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After a short period of kowtowing to insurers, we came to our senses and realized that if we want our DRPs, insurers need to respect us. Enter: our “house rules.” Part 2 of a year-long series.
During the first months in the business, we were willing to take on any challenge an adjuster threw our way. If the estimate called for an unreasonable amount of repair time, we took it on the chin. The last thing we wanted was a reputation as a “difficult” shop, unable to handle a hard hit.
So we fell in line, hoping to earn our stripes.
That was until extended production time caused missed delivery dates and irate customers. It was nearly impossible to keep up with adjusters writing train wrecks without replacement parts.
After being burned one too many times, we finally got the message: Insurance companies make money collecting premiums, not spending their profits on claims.
Negotiating payment from insurance companies is a constant tug-of-war. Every small victory on our side comes at the expense of the insurance company.
But now that we’ve decided to try to get on direct-repair programs, it’s a whole new game. We have to decide how to provide quality service to our customers without hindering future relationships with the insurance companies.
After a bit of soul searching, we decided it all comes down to one thing: respect. Without it, a business partnership cannot be successful — and working with an insurance company is no exception. But there’s no way we can earn respect if we’re constantly licking their boots.
A lot of us in the collision repair industry continue to undervalue our worth. We have to break away from the mindset that it’s OK to sacrifice profits as long as we stay in business. The privilege of working on cars for a living is not enough. So the first thing we have to do is shed the hobby shop image.
And that’s just what we’ve been doing. We got down to business and got our state certification. Then we began attending estimate training courses covering add-ons and missed operations to beef up our knowledge base.
These days, before an adjuster attempts to make blends and R&I hours optional operations, we lay down the “House Rules”:
1. Unless we’re familiar with an adjuster, he’s not permitted to even look at a vehicle without a house estimator present. In most cases, estimates are prepared in advance and handed to the insurance representative. We express our expectation for a smooth repair process, pointing out the steps our shop must take to bring the car back to pre-loss condition. After all, insurance companies don’t let us tell them how to write a policy, so why should we allow them to dictate how to repair a car?
2. A supplement is a supplement. There’s no limit to how many times we’ll call for a legitimate supplement. If an estimate is not written properly, we leave enough voice-mail messages until they come out for their second, third or eighth visit. Verbal authorization for additional work is not sufficient. All supplements must be faxed before additional labor work is assigned or parts are ordered.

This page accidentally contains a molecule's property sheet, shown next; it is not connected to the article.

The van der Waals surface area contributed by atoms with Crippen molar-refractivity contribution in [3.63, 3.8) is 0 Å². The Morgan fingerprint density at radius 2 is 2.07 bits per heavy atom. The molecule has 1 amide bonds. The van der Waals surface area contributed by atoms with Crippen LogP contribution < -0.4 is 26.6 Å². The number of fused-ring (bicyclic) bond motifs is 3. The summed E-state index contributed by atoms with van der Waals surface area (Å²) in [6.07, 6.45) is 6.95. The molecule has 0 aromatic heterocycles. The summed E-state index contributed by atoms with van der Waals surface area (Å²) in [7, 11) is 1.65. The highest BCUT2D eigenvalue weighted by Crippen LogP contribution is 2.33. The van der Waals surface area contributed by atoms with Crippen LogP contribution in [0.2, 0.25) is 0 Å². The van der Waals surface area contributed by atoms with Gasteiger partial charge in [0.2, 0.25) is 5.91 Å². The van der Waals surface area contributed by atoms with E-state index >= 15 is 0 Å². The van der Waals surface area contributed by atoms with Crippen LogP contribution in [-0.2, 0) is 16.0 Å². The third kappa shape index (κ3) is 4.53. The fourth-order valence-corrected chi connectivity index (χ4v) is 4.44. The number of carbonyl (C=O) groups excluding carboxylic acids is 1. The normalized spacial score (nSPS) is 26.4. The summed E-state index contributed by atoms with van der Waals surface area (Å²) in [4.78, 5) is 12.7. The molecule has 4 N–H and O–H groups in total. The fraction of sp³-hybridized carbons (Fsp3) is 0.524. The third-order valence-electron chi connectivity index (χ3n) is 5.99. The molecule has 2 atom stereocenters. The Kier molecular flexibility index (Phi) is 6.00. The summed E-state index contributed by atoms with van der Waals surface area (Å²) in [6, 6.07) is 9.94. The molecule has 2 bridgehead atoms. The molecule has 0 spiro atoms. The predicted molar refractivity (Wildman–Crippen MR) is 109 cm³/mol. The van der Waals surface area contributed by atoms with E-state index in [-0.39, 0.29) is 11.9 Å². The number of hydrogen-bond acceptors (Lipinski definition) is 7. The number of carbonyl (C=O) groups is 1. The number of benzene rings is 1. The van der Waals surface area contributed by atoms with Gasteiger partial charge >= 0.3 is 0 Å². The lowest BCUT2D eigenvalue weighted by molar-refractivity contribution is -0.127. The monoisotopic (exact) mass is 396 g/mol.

3. All adjusters are held accountable. If a job needs a new door, and they insist we bend the safety/reinforcement and slap on a new skin, something ain’t right. We’re no longer willing to let adjusters earn their yearly bonuses by cheapening our work. So we cut right to the chase and offer a deal. We’ll follow their suggestions to the letter, as long as they submit a letter accepting all liability for the procedure. Of course, we still haven’t run across anyone willing to take us up on our offer.
4. We reserve the right to ban unreasonable adjusters from the building. Anyone working with our organization must work within our standards. After all, our name is on the product. If an adjuster makes a practice of writing grossly inadequate estimates, we write a letter to the claim rep documenting the problem and request a qualified estimator. Not only do we no longer waste valuable time bumping heads with power-hungry adjusters, but local offices are becoming aware of our commitment to a streamlined process.
5. We expect the check to be in the mail. When supplement checks aren’t received in a timely manner, the file is sent to a collections agency. We’re not interested in lip service. Though customers are ultimately responsible for payment, we’d rather not hold vehicles for supplement checks. Of course, some adjusters have selective memories when it comes to issuing supplement payments on cars no longer in the building. Thanks to our collection agency, the corporate office promptly receives a bill with the balance due. Before you know it, the claim rep takes over and the check’s in the mail.
Naturally, some adjusters resent our “House Rules.” But the majority — including a few that gave us the cold shoulder — actually work with us to make the process simpler for everyone involved.
Because of our new no-nonsense approach, instead of ruffling feathers, adjusters are actually volunteering the information we need to join their programs. Although we still have many challenges to face, we’re confident that, no matter how the chips fall, we can move forward with our heads held high.
Writer Monica Dorsey is a partner at Classic CollisionWorks in Philadelphia, Pa. You can reach her by e-mail at [email protected]